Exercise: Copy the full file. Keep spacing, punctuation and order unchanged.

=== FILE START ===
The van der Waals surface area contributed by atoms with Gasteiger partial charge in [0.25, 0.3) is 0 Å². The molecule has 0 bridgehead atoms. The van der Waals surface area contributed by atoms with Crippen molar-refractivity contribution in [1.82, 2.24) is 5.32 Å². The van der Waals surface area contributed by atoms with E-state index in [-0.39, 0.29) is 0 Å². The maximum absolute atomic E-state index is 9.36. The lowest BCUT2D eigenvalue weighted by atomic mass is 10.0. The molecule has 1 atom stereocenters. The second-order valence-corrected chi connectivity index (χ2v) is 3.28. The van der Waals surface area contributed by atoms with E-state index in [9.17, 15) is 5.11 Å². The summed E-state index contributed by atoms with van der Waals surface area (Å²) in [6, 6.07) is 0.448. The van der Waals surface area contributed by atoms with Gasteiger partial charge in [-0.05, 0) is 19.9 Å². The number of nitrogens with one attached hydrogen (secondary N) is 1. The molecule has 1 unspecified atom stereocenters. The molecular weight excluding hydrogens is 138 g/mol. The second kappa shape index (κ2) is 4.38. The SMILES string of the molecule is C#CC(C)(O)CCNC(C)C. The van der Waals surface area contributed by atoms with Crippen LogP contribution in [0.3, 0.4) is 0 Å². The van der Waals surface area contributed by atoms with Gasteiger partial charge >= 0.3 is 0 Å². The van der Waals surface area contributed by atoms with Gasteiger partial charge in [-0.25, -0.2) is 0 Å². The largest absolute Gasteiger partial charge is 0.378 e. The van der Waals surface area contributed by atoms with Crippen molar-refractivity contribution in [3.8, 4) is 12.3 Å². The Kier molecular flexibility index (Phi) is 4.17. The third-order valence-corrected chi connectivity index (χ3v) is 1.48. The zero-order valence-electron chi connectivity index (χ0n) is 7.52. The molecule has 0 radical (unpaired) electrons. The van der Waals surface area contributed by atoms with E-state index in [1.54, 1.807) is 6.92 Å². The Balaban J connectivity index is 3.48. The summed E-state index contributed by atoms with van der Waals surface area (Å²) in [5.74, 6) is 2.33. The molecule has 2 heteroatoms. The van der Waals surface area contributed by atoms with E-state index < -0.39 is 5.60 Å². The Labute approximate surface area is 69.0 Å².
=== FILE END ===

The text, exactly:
The van der Waals surface area contributed by atoms with Gasteiger partial charge in [0.25, 0.3) is 0 Å². The molecule has 0 bridgehead atoms. The van der Waals surface area contributed by atoms with Crippen molar-refractivity contribution in [1.82, 2.24) is 5.32 Å². The van der Waals surface area contributed by atoms with E-state index in [-0.39, 0.29) is 0 Å². The maximum absolute atomic E-state index is 9.36. The lowest BCUT2D eigenvalue weighted by atomic mass is 10.0. The molecule has 1 atom stereocenters. The second-order valence-corrected chi connectivity index (χ2v) is 3.28. The van der Waals surface area contributed by atoms with E-state index in [9.17, 15) is 5.11 Å². The summed E-state index contributed by atoms with van der Waals surface area (Å²) in [6, 6.07) is 0.448. The van der Waals surface area contributed by atoms with Gasteiger partial charge in [-0.05, 0) is 19.9 Å². The number of nitrogens with one attached hydrogen (secondary N) is 1. The molecule has 1 unspecified atom stereocenters. The molecular weight excluding hydrogens is 138 g/mol. The second kappa shape index (κ2) is 4.38. The SMILES string of the molecule is C#CC(C)(O)CCNC(C)C. The van der Waals surface area contributed by atoms with Crippen LogP contribution in [0.3, 0.4) is 0 Å². The van der Waals surface area contributed by atoms with Gasteiger partial charge >= 0.3 is 0 Å². The van der Waals surface area contributed by atoms with Gasteiger partial charge in [-0.25, -0.2) is 0 Å². The largest absolute Gasteiger partial charge is 0.378 e. The van der Waals surface area contributed by atoms with Crippen molar-refractivity contribution in [3.8, 4) is 12.3 Å². The Kier molecular flexibility index (Phi) is 4.17. The third-order valence-corrected chi connectivity index (χ3v) is 1.48. The zero-order valence-electron chi connectivity index (χ0n) is 7.52. The molecule has 0 radical (unpaired) electrons. The van der Waals surface area contributed by atoms with E-state index in [1.54, 1.807) is 6.92 Å². The Balaban J connectivity index is 3.48. The summed E-state index contributed by atoms with van der Waals surface area (Å²) in [5.74, 6) is 2.33. The molecule has 2 heteroatoms. The van der Waals surface area contributed by atoms with E-state index < -0.39 is 5.60 Å². The Labute approximate surface area is 69.0 Å².